*Amy Green as [[Tanya Mousekewitz]] (singing voice provided by Betsy Cathcart), Fievel's older sister. Optimistic, cheerful and obedient, she continued to believe that her brother was alive after he was washed off the ill-fated SS Austria en route to America. She was given an American name 'Tillie' at the immigration point at Castle Garden on Ellis Island.
 
*Amy Green as [[Tanya Mousekewitz]] (singing voice provided by Betsy Cathcart), Fievel's older sister. Optimistic, cheerful and obedient, she continued to believe that her brother was alive after he was washed off the ill-fated SS Austria en route to America. She was given an American name 'Tillie' at the immigration point at Castle Garden on Ellis Island.
 
*John P. Finnegan as [[Warren T. Rat]], the main antagonist of the film's story. He is really a cat disguised as a rat and the leader of the Mott Street Maulers, a gang of cats who terrorize the mice of New York City. He is accompanied nearly all the time by his accountant Digit, a small British cockroach. He is based on the famous anti-immigrant Nativist, Bill Poole, a.k.a: "Bill the Butcher". His name seems to be a play on words of the word "warranty".
 
*John P. Finnegan as [[Warren T. Rat]], the main antagonist of the film's story. He is really a cat disguised as a rat and the leader of the Mott Street Maulers, a gang of cats who terrorize the mice of New York City. He is accompanied nearly all the time by his accountant Digit, a small British cockroach. He is based on the famous anti-immigrant Nativist, Bill Poole, a.k.a: "Bill the Butcher". His name seems to be a play on words of the word "warranty".

Revision as of 14:10, September 12, 2011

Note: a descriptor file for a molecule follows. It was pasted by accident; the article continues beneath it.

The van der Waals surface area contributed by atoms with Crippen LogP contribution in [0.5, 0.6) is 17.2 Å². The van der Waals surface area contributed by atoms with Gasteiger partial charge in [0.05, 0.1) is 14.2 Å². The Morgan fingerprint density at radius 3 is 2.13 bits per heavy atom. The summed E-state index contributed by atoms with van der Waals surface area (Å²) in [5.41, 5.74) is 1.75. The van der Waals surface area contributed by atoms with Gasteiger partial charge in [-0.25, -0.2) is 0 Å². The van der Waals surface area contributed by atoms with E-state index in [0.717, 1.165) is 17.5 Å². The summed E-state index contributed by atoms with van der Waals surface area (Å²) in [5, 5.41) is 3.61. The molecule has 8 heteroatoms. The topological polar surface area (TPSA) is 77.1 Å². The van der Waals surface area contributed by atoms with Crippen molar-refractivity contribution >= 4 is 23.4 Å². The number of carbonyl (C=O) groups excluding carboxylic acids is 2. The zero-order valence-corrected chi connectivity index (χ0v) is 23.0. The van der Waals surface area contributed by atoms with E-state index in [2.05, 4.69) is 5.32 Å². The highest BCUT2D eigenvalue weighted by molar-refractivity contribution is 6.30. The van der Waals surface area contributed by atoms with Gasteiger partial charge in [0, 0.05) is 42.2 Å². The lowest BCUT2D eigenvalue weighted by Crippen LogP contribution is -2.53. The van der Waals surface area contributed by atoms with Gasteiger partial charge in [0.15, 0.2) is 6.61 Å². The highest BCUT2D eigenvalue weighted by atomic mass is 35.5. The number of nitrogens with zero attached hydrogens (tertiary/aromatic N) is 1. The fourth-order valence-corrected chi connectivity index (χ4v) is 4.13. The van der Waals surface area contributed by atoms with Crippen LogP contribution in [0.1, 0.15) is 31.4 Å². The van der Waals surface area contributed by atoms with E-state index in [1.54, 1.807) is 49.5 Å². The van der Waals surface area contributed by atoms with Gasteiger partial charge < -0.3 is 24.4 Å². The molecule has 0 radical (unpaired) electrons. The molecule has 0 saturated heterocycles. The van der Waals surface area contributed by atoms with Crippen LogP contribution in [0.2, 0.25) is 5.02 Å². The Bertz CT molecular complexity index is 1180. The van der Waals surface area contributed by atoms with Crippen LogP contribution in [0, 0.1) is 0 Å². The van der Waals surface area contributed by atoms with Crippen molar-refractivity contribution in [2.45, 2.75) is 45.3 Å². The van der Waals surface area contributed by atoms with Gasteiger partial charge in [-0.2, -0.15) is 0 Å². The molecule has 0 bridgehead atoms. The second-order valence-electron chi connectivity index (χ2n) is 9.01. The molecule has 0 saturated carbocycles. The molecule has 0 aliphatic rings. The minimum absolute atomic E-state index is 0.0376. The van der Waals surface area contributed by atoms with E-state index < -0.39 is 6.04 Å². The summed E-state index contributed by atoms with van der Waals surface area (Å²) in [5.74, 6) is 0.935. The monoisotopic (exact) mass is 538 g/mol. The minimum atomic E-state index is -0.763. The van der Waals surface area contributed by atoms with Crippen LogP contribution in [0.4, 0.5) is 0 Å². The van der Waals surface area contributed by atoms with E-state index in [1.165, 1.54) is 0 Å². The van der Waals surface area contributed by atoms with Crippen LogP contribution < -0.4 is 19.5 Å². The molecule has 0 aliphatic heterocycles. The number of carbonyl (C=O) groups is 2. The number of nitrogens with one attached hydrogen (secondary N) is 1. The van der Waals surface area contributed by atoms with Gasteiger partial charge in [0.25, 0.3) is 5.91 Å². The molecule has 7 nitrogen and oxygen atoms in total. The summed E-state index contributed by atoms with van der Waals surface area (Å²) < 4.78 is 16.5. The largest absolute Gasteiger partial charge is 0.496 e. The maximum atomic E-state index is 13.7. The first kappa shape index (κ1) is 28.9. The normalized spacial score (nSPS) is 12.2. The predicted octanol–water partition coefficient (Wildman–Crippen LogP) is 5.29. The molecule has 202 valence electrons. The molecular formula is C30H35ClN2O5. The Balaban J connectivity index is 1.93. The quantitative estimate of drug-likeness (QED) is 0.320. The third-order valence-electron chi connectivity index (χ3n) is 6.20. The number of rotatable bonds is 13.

AnAmericanTailPoster

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Plot

In 1885 Shostka, Russia, the Mousekewitzes— a Russian-Jewish family of mice —decide to immigrate to America after an army of cruel cats that belong to the Cossacks destroy their village, believing there to be no cats in the New World. During the trip overseas, the family's young son, Fievel, gets separated from the others and washes overboard in a storm. They arrive sadly in America, believing they've lost their son.

Fievel, however, floats to America in a bottle, and after a pep talk from a French pigeon named Henri, embarks on a quest to find his family. He is waylaid by conman Warren T. Rat, who gains his trust and then sells him to a sweatshop. He escapes with Tony, a street-smart Italian mouse, and they join up with Bridget, an Irish mouse trying to rouse her fellow mice to stand up to cats. When a gang of some called the Mott Street Maulers attacks a mouse marketplace, the immigrant mice learn that the tales of a no-cat country is not true.

Bridget takes Fievel and Tony to see Honest John, a drunk (but reliable) politician who knows all the voting mice in New York City. But as the Mousekewitzes have not yet registered to vote, he can't help Fievel find them. Meanwhile, his sister, Tanya, tells her gloomy parents she has a feeling that he is still alive, but they urged her that the feeling would soon go away.